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Parker Millsap’s ever-evolving stylistic range captivates audience at The HI-FI Annex in Indy

Photos By Laura Fox

Review By Ella Loman

Growing up in Texas, country music was the soundtrack of my childhood. Whether it be a football game or margarita happy hour, the soul and twang of country music was a crucial element for almost any occasion. However, as I grew up and developed my own unique musical preferences, I also discovered the tremendous diversity within the country-folk music genre. The rise in popularity of borrowing from and even crossing over into other musical genres has dramatically changed the scope of what we consider country music. This broadening of style has given rise to a new generation of artists whose music cannot be categorized into a single genre or sound; artists who self-classify their work based on the influences and inspiration that define them as individuals; artists like Parker Millsap.

Thursday evening at the HI-FI Annex in Indianapolis, singer-songwriter Parker Millsap performed a show that perfectly captured his Oklahoma country roots while highlighting his range and variety as an artist. Millsap and his band started the evening off with a lively performance of their country-rock hit “Hands Up” from their 2016 Album The Very Last Day. True to its title, this song quickly had every member of the crowd on its feet with their hands in the air before the band had time to reach the first chorus. The enthusiasm of the musicians was infectious, setting the tone for an exciting and soulful performance that captivated the audience and left everyone wanting more.

Following their explosive opening song, the second song on their set list gave the audience a taste of Millsap’s new work. “It Was You”: a jazzy blues-rock ballad is just one of the many songs from their 2021 album Be Here Instead. The raspy soulful edge of Millsap’s voice coupled with the unison descending melodies in the fiddle and keys evoked a feeling of melancholic nostalgia that runs through much of this newly released album. Not only did this bluesy lament show off Millsap’s impressive vocal range, it also gave an opportunity to showcase the incredible virtuosity of the other musicians on stage.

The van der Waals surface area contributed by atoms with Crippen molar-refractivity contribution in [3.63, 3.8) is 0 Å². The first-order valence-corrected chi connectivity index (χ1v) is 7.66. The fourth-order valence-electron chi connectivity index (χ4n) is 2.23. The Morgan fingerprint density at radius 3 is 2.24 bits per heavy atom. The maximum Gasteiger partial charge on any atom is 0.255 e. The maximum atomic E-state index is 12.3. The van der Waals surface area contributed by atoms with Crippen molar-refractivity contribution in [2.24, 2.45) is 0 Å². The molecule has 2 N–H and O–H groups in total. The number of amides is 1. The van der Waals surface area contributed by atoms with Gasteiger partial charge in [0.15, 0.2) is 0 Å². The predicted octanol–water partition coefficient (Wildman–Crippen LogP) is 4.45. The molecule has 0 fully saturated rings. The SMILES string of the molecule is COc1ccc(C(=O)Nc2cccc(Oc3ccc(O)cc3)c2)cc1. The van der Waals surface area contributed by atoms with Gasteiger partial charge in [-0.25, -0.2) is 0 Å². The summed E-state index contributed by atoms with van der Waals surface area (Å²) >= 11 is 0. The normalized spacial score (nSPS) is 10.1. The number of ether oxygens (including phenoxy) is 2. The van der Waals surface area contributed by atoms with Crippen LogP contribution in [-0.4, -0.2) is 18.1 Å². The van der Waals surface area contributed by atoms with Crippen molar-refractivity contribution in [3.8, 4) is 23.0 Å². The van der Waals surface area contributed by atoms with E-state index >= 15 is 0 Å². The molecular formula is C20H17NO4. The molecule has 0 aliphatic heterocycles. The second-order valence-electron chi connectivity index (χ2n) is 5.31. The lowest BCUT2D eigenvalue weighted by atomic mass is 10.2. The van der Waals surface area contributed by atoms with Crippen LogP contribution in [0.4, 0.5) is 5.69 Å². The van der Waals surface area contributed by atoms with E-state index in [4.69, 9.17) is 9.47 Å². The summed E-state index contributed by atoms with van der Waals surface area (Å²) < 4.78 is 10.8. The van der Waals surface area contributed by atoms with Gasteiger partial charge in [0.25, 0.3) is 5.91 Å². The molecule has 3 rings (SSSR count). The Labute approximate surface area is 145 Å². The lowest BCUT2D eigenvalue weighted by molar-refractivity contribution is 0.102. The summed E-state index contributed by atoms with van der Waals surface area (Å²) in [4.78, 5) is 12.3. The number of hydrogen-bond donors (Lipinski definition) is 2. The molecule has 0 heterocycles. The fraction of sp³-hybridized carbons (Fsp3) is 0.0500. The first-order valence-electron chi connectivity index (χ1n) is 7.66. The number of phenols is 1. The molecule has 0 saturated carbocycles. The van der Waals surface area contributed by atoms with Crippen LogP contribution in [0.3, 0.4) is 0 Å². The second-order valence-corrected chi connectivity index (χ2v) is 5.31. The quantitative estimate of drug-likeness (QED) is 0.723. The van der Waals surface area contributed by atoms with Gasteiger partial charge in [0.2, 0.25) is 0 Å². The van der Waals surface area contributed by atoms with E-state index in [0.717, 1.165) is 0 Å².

One of the highlights of the evening was Millsap’s solo acoustic performance of another song from his 2018 Album. Appropriately titled “Heaven Sent”, this song cuts deep into the core of what it means to grow up in the Bible Belt and the oppositional messages that flood our consciousness and collective sense of morality. There wasn’t a dry eye in the audience as Millsap performed this deeply personal tribute to the pain and struggles faced by LGBTQ youth in the heart of evangelical America. The lyricism of this song gives a nod to Millsap’s Pentecostal upbringing, but more importantly, it encourages the listener to contemplate the meaning of love, kindness, and humanity through a profoundly introspective lens.

The remainder of the set list was almost exclusively comprised of works from Millsap’s newest album Be Here Instead. The overall vibe of the music leans heavily towards the blues and jazz traditions, with the subject matter following suit. Songs like “Passing Through”, “To be Real”, and “In Between” are not only brilliant examples of stylistic range and musical contrast; they seem to suggest a meaningful departure from the subject matter and focus of much of Millsaps earlier discography. Instead of telling stories about the world around him, Millsap turns inside for inspiration; a technique of songwriting that has characterized the Blues genre since its conception. Whether it be quarantine, pandemic life, or simply personal artistic choice; this 2021 album presents a more contemplative, introspective side to Millsap’s music that we haven’t seen before. And it is this vulnerability and emotional honesty that makes his music so compelling and his performances so captivating.

More information about the artist as well as upcoming tour dates can be found at


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